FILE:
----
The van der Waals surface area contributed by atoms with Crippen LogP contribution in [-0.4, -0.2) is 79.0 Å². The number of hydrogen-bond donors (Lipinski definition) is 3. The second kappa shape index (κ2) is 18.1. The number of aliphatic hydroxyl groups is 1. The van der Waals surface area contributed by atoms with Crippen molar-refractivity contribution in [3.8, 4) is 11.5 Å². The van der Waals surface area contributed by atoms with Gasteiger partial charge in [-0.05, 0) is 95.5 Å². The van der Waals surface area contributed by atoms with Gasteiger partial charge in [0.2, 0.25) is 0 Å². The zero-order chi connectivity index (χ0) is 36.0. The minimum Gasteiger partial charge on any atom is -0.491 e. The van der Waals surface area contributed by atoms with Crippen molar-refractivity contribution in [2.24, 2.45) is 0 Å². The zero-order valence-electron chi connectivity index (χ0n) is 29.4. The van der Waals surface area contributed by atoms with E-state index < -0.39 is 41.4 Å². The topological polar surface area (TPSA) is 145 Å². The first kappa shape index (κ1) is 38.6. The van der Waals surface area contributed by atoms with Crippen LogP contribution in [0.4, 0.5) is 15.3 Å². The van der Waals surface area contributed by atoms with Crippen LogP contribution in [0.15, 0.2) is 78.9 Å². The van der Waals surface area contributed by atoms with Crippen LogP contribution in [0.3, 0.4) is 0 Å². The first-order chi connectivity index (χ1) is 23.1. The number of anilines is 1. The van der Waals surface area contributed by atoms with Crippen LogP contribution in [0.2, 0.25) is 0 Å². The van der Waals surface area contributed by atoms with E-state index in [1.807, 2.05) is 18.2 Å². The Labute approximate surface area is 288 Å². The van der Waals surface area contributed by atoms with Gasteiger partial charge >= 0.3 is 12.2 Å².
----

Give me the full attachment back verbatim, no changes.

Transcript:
The van der Waals surface area contributed by atoms with Crippen LogP contribution in [-0.4, -0.2) is 79.0 Å². The number of hydrogen-bond donors (Lipinski definition) is 3. The second kappa shape index (κ2) is 18.1. The number of aliphatic hydroxyl groups is 1. The van der Waals surface area contributed by atoms with Crippen molar-refractivity contribution in [3.8, 4) is 11.5 Å². The van der Waals surface area contributed by atoms with Gasteiger partial charge in [-0.05, 0) is 95.5 Å². The van der Waals surface area contributed by atoms with Gasteiger partial charge in [0.2, 0.25) is 0 Å². The zero-order chi connectivity index (χ0) is 36.0. The minimum Gasteiger partial charge on any atom is -0.491 e. The van der Waals surface area contributed by atoms with Crippen molar-refractivity contribution in [2.24, 2.45) is 0 Å². The zero-order valence-electron chi connectivity index (χ0n) is 29.4. The van der Waals surface area contributed by atoms with E-state index < -0.39 is 41.4 Å². The topological polar surface area (TPSA) is 145 Å². The first kappa shape index (κ1) is 38.6. The van der Waals surface area contributed by atoms with Crippen LogP contribution in [0.4, 0.5) is 15.3 Å². The van der Waals surface area contributed by atoms with Crippen LogP contribution in [0.15, 0.2) is 78.9 Å². The van der Waals surface area contributed by atoms with Crippen LogP contribution in [0.3, 0.4) is 0 Å². The first-order chi connectivity index (χ1) is 23.1. The number of anilines is 1. The van der Waals surface area contributed by atoms with Crippen LogP contribution in [0.2, 0.25) is 0 Å². The van der Waals surface area contributed by atoms with E-state index in [1.807, 2.05) is 18.2 Å². The Labute approximate surface area is 288 Å². The van der Waals surface area contributed by atoms with Gasteiger partial charge >= 0.3 is 12.2 Å².